Over 100 drivers in Leeds are still on the roads despite having more than 12 points on their licence, the YEP can reveal.
Information provided by the DVLA shows that a total of 122 motorists with Leeds postcodes have more than 12 points on their driving licence but are not serving a ban from the courts.
One driver has 21 points on their licence but is not disqualified, while three have 19 points, according to the results of a Freedom of Information (FoI) request submitted by the YEP.
The DVLA says drivers can avoid a ban if they claim they will suffer “exceptional hardship” as a result, a legal loophole which road safety charity Brake is calling to be closed.
A spokesman for the Huddersfield charity said: “There have been hundreds of cases of people successfully claiming exceptional hardship in circumstances which Brake does not believe are exceptional.
“These include a number of celebrities escaping driving bans by claiming they could not be expected to use public transport, or they couldn’t afford a full-time private driver.
“Any driver that exceeds 12 points has shown they repeatedly break the law and are a hazard to other road users.
“Brake believes it is crucial that bans are issued when a driver receives 12 points.”
In Leeds, there is one driver on the roads with 18 penalty points on their licence, another with 17 and four with 16 points.
There are another four with 15 penalty points; 32 with 14 points; seven with 13 points and a total of 69 with 12 points.
Any motorist with 12 points or more on their licence, for offences such as speeding, can be disqualified for up to two years.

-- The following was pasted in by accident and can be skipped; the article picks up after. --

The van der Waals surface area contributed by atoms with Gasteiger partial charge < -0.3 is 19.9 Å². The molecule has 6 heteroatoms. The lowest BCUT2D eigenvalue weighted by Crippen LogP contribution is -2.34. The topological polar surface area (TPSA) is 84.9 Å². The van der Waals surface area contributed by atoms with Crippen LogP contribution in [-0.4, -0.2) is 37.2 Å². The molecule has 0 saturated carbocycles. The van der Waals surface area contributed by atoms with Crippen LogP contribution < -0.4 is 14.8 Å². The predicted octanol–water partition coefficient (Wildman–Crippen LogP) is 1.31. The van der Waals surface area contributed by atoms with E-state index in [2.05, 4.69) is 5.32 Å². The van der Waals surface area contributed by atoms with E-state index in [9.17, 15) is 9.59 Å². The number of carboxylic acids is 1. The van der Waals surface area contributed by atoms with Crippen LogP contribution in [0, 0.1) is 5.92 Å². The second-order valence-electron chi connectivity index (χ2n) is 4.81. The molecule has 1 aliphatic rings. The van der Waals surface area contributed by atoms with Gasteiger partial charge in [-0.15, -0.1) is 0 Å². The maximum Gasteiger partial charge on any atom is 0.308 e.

However, the “exceptional hardship” claim is used by defendents in a bid to avoid a ban.
Famous names to use the loophole include ex-footballer John Barnes, who was caught driving without insurance in 2008, when he already had nine points on his licence.
Barnes, then manager of the Jamaican national team, said he couldn’t serve a ban because he couldn’t rely on public transport to get to matches.
In June, former Norwich City player Zak Whitbread also escaped a ban despite clocking up 17 penalty points after claiming he needed his car as he was looking for a new club.
And a lawyer for Stoke City manager Tony Pulis said the club could get relegated if he was given a driving ban after being handed six points for speeding, taking his total number of points to 15.
The spokesman for Brake added: “One football manager avoided a ban by claiming his team would be relegated if he couldn’t drive to training, leading to exceptional hardship for his fans. We do not think that this is acceptable.
“Drivers that have amassed over 12 points have had ample opportunity to desist from law breaking and it is vital there is a real deterrent in place.”